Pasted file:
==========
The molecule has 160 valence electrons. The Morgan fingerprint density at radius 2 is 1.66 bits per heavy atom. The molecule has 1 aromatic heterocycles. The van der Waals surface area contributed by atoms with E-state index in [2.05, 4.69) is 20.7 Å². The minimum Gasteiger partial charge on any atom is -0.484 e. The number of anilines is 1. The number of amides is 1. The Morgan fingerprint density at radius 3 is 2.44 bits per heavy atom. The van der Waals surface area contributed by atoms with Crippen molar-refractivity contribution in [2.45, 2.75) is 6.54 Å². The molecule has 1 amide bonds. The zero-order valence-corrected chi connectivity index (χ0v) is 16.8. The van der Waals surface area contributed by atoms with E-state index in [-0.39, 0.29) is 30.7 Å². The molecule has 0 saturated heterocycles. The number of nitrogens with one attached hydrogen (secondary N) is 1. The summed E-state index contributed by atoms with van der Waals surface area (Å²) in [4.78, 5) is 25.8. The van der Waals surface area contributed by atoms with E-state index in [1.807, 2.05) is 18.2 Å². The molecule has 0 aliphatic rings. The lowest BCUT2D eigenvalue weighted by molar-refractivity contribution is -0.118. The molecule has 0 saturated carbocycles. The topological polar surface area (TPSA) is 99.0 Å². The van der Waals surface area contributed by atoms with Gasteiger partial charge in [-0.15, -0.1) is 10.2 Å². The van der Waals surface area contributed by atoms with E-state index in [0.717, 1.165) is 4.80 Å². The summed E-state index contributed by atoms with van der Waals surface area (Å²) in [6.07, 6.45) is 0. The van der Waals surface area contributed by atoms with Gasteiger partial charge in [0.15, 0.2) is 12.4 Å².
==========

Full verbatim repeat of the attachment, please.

The molecule has 160 valence electrons. The Morgan fingerprint density at radius 2 is 1.66 bits per heavy atom. The molecule has 1 aromatic heterocycles. The van der Waals surface area contributed by atoms with E-state index in [2.05, 4.69) is 20.7 Å². The minimum Gasteiger partial charge on any atom is -0.484 e. The number of anilines is 1. The number of amides is 1. The Morgan fingerprint density at radius 3 is 2.44 bits per heavy atom. The van der Waals surface area contributed by atoms with Crippen molar-refractivity contribution in [2.45, 2.75) is 6.54 Å². The molecule has 1 amide bonds. The zero-order valence-corrected chi connectivity index (χ0v) is 16.8. The van der Waals surface area contributed by atoms with E-state index in [-0.39, 0.29) is 30.7 Å². The molecule has 0 saturated heterocycles. The number of nitrogens with one attached hydrogen (secondary N) is 1. The summed E-state index contributed by atoms with van der Waals surface area (Å²) in [4.78, 5) is 25.8. The van der Waals surface area contributed by atoms with E-state index in [1.807, 2.05) is 18.2 Å². The molecule has 0 aliphatic rings. The lowest BCUT2D eigenvalue weighted by molar-refractivity contribution is -0.118. The molecule has 0 saturated carbocycles. The topological polar surface area (TPSA) is 99.0 Å². The van der Waals surface area contributed by atoms with Gasteiger partial charge in [-0.15, -0.1) is 10.2 Å². The van der Waals surface area contributed by atoms with E-state index in [0.717, 1.165) is 4.80 Å². The summed E-state index contributed by atoms with van der Waals surface area (Å²) in [6.07, 6.45) is 0. The van der Waals surface area contributed by atoms with Gasteiger partial charge in [0.15, 0.2) is 12.4 Å².